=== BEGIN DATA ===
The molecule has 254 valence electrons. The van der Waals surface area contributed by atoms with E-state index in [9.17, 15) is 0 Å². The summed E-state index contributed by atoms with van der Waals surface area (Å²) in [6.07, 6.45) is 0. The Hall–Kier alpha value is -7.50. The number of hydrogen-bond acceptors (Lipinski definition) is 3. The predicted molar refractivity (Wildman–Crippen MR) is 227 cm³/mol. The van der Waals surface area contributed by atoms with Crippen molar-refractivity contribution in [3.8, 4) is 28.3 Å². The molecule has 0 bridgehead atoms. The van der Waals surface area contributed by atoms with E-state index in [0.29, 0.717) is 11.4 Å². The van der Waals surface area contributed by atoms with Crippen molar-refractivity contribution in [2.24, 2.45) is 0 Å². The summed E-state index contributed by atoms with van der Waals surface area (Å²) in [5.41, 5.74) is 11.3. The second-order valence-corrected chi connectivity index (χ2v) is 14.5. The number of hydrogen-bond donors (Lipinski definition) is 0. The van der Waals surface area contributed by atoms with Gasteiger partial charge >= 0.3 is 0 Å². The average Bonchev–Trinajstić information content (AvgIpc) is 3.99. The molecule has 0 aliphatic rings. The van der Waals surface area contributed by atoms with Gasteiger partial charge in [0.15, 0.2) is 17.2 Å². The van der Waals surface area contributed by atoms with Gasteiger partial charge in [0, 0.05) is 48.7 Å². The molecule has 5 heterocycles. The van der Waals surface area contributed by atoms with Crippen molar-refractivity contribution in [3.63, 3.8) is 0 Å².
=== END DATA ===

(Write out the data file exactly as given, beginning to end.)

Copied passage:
The molecule has 254 valence electrons. The van der Waals surface area contributed by atoms with E-state index in [9.17, 15) is 0 Å². The summed E-state index contributed by atoms with van der Waals surface area (Å²) in [6.07, 6.45) is 0. The Hall–Kier alpha value is -7.50. The number of hydrogen-bond acceptors (Lipinski definition) is 3. The predicted molar refractivity (Wildman–Crippen MR) is 227 cm³/mol. The van der Waals surface area contributed by atoms with Crippen molar-refractivity contribution in [3.8, 4) is 28.3 Å². The molecule has 0 bridgehead atoms. The van der Waals surface area contributed by atoms with E-state index in [0.29, 0.717) is 11.4 Å². The van der Waals surface area contributed by atoms with Crippen molar-refractivity contribution in [2.24, 2.45) is 0 Å². The summed E-state index contributed by atoms with van der Waals surface area (Å²) in [5.41, 5.74) is 11.3. The second-order valence-corrected chi connectivity index (χ2v) is 14.5. The number of hydrogen-bond donors (Lipinski definition) is 0. The van der Waals surface area contributed by atoms with Gasteiger partial charge >= 0.3 is 0 Å². The average Bonchev–Trinajstić information content (AvgIpc) is 3.99. The molecule has 0 aliphatic rings. The van der Waals surface area contributed by atoms with Gasteiger partial charge in [0.15, 0.2) is 17.2 Å². The van der Waals surface area contributed by atoms with Gasteiger partial charge in [0, 0.05) is 48.7 Å². The molecule has 5 heterocycles. The van der Waals surface area contributed by atoms with Crippen molar-refractivity contribution in [3.63, 3.8) is 0 Å².